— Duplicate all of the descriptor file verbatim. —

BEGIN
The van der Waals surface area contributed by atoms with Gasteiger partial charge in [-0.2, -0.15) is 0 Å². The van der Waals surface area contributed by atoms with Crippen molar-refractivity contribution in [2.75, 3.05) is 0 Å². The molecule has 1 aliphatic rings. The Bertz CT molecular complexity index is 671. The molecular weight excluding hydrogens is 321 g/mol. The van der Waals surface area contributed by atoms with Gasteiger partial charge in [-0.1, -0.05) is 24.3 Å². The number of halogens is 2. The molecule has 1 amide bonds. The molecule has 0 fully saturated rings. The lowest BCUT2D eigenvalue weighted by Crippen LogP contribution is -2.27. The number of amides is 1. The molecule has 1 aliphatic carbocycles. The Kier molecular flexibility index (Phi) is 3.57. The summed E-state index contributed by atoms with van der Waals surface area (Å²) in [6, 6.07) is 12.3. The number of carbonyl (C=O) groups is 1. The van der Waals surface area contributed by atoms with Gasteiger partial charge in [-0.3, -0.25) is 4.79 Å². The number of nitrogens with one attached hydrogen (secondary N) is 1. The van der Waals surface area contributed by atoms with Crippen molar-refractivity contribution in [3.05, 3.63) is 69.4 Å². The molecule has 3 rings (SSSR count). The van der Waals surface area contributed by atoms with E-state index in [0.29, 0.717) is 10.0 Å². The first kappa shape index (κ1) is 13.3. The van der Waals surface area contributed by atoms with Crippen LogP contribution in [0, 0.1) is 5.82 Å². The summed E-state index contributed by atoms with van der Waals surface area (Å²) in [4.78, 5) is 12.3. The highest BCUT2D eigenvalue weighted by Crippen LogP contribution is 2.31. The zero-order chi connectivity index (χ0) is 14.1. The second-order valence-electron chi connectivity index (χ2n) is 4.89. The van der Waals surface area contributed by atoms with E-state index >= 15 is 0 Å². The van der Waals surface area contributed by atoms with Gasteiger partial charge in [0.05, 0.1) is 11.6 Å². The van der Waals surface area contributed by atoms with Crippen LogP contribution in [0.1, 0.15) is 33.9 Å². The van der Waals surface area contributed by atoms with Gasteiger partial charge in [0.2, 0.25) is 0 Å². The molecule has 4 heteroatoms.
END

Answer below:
The van der Waals surface area contributed by atoms with Gasteiger partial charge in [-0.2, -0.15) is 0 Å². The van der Waals surface area contributed by atoms with Crippen molar-refractivity contribution in [2.75, 3.05) is 0 Å². The molecule has 1 aliphatic rings. The Bertz CT molecular complexity index is 671. The molecular weight excluding hydrogens is 321 g/mol. The van der Waals surface area contributed by atoms with Gasteiger partial charge in [-0.1, -0.05) is 24.3 Å². The number of halogens is 2. The molecule has 1 amide bonds. The molecule has 0 fully saturated rings. The lowest BCUT2D eigenvalue weighted by Crippen LogP contribution is -2.27. The number of amides is 1. The molecule has 1 aliphatic carbocycles. The Kier molecular flexibility index (Phi) is 3.57. The summed E-state index contributed by atoms with van der Waals surface area (Å²) in [6, 6.07) is 12.3. The number of carbonyl (C=O) groups is 1. The van der Waals surface area contributed by atoms with Gasteiger partial charge in [-0.3, -0.25) is 4.79 Å². The number of nitrogens with one attached hydrogen (secondary N) is 1. The van der Waals surface area contributed by atoms with Crippen molar-refractivity contribution in [3.05, 3.63) is 69.4 Å². The molecule has 3 rings (SSSR count). The van der Waals surface area contributed by atoms with E-state index in [0.29, 0.717) is 10.0 Å². The first kappa shape index (κ1) is 13.3. The van der Waals surface area contributed by atoms with Crippen LogP contribution in [0, 0.1) is 5.82 Å². The summed E-state index contributed by atoms with van der Waals surface area (Å²) in [4.78, 5) is 12.3. The highest BCUT2D eigenvalue weighted by Crippen LogP contribution is 2.31. The zero-order chi connectivity index (χ0) is 14.1. The second-order valence-electron chi connectivity index (χ2n) is 4.89. The van der Waals surface area contributed by atoms with E-state index >= 15 is 0 Å². The van der Waals surface area contributed by atoms with Gasteiger partial charge in [0.05, 0.1) is 11.6 Å². The van der Waals surface area contributed by atoms with Crippen LogP contribution in [0.1, 0.15) is 33.9 Å². The van der Waals surface area contributed by atoms with Gasteiger partial charge in [0.2, 0.25) is 0 Å². The molecule has 4 heteroatoms.